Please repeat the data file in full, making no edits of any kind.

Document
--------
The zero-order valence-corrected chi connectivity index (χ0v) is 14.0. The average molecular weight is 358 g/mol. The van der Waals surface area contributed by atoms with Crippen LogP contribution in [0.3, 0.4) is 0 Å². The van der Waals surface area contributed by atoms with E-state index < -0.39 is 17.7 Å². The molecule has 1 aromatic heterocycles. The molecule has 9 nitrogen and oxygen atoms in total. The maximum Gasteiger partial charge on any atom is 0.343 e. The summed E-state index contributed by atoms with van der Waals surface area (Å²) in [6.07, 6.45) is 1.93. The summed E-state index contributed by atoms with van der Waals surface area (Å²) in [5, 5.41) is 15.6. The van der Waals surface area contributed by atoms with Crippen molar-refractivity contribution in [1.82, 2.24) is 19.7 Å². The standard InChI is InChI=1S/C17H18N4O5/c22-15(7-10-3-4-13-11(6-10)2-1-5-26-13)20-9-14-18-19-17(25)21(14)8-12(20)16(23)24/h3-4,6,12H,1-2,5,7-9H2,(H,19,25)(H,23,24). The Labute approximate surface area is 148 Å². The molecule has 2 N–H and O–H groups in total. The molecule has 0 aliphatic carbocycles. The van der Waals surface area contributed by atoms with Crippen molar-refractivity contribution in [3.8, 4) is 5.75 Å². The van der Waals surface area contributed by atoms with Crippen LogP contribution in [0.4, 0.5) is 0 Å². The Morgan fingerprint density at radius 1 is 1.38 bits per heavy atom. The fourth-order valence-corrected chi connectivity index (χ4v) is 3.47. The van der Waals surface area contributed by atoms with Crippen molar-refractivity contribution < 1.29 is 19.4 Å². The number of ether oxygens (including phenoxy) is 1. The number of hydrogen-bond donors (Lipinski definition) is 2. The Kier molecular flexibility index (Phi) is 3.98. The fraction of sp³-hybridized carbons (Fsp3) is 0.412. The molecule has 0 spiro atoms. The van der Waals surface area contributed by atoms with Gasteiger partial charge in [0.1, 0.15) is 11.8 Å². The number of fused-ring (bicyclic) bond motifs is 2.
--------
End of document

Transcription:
The zero-order valence-corrected chi connectivity index (χ0v) is 14.0. The average molecular weight is 358 g/mol. The van der Waals surface area contributed by atoms with Crippen LogP contribution in [0.3, 0.4) is 0 Å². The van der Waals surface area contributed by atoms with E-state index < -0.39 is 17.7 Å². The molecule has 1 aromatic heterocycles. The molecule has 9 nitrogen and oxygen atoms in total. The maximum Gasteiger partial charge on any atom is 0.343 e. The summed E-state index contributed by atoms with van der Waals surface area (Å²) in [6.07, 6.45) is 1.93. The summed E-state index contributed by atoms with van der Waals surface area (Å²) in [5, 5.41) is 15.6. The van der Waals surface area contributed by atoms with Crippen molar-refractivity contribution in [1.82, 2.24) is 19.7 Å². The standard InChI is InChI=1S/C17H18N4O5/c22-15(7-10-3-4-13-11(6-10)2-1-5-26-13)20-9-14-18-19-17(25)21(14)8-12(20)16(23)24/h3-4,6,12H,1-2,5,7-9H2,(H,19,25)(H,23,24). The Labute approximate surface area is 148 Å². The molecule has 2 N–H and O–H groups in total. The molecule has 0 aliphatic carbocycles. The van der Waals surface area contributed by atoms with Crippen molar-refractivity contribution in [3.8, 4) is 5.75 Å². The van der Waals surface area contributed by atoms with Crippen LogP contribution in [0.4, 0.5) is 0 Å². The Morgan fingerprint density at radius 1 is 1.38 bits per heavy atom. The fourth-order valence-corrected chi connectivity index (χ4v) is 3.47. The van der Waals surface area contributed by atoms with Crippen molar-refractivity contribution < 1.29 is 19.4 Å². The number of ether oxygens (including phenoxy) is 1. The number of hydrogen-bond donors (Lipinski definition) is 2. The Kier molecular flexibility index (Phi) is 3.98. The fraction of sp³-hybridized carbons (Fsp3) is 0.412. The molecule has 0 spiro atoms. The van der Waals surface area contributed by atoms with Gasteiger partial charge in [0.1, 0.15) is 11.8 Å². The number of fused-ring (bicyclic) bond motifs is 2.